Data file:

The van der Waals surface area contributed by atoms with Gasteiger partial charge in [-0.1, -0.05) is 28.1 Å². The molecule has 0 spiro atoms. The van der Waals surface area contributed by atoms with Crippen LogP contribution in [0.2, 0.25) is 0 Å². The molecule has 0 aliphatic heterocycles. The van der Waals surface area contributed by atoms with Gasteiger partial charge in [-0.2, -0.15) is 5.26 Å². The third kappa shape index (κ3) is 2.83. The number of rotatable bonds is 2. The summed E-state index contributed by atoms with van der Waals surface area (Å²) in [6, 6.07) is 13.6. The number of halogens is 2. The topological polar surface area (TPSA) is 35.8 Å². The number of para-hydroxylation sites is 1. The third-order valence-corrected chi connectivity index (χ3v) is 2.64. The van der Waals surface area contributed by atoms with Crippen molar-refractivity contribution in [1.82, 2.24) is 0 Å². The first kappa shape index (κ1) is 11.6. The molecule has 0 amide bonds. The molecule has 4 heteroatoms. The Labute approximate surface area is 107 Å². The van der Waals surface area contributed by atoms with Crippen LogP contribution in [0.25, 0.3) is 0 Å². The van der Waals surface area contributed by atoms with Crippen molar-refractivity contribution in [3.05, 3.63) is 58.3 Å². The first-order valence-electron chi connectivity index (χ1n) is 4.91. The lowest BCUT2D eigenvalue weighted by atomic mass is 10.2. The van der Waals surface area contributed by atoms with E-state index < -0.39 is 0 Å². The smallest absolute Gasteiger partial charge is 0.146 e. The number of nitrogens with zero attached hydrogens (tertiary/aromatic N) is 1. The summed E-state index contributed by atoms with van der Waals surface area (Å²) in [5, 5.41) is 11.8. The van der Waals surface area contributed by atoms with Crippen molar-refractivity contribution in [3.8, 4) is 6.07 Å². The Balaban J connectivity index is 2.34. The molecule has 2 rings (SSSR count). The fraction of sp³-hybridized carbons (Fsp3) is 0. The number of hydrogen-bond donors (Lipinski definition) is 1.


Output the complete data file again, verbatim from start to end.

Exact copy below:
The van der Waals surface area contributed by atoms with Gasteiger partial charge in [-0.1, -0.05) is 28.1 Å². The molecule has 0 spiro atoms. The van der Waals surface area contributed by atoms with Crippen LogP contribution in [0.2, 0.25) is 0 Å². The molecule has 0 aliphatic heterocycles. The van der Waals surface area contributed by atoms with Gasteiger partial charge in [-0.2, -0.15) is 5.26 Å². The third kappa shape index (κ3) is 2.83. The number of rotatable bonds is 2. The summed E-state index contributed by atoms with van der Waals surface area (Å²) in [6, 6.07) is 13.6. The number of halogens is 2. The topological polar surface area (TPSA) is 35.8 Å². The number of para-hydroxylation sites is 1. The third-order valence-corrected chi connectivity index (χ3v) is 2.64. The van der Waals surface area contributed by atoms with Crippen molar-refractivity contribution in [1.82, 2.24) is 0 Å². The first kappa shape index (κ1) is 11.6. The molecule has 0 amide bonds. The molecule has 4 heteroatoms. The Labute approximate surface area is 107 Å². The van der Waals surface area contributed by atoms with Crippen LogP contribution in [0.25, 0.3) is 0 Å². The van der Waals surface area contributed by atoms with Crippen molar-refractivity contribution in [3.05, 3.63) is 58.3 Å². The first-order valence-electron chi connectivity index (χ1n) is 4.91. The lowest BCUT2D eigenvalue weighted by atomic mass is 10.2. The van der Waals surface area contributed by atoms with E-state index < -0.39 is 0 Å². The smallest absolute Gasteiger partial charge is 0.146 e. The number of nitrogens with zero attached hydrogens (tertiary/aromatic N) is 1. The summed E-state index contributed by atoms with van der Waals surface area (Å²) in [5, 5.41) is 11.8. The van der Waals surface area contributed by atoms with Crippen molar-refractivity contribution in [3.8, 4) is 6.07 Å². The Balaban J connectivity index is 2.34. The molecule has 2 rings (SSSR count). The fraction of sp³-hybridized carbons (Fsp3) is 0. The number of hydrogen-bond donors (Lipinski definition) is 1.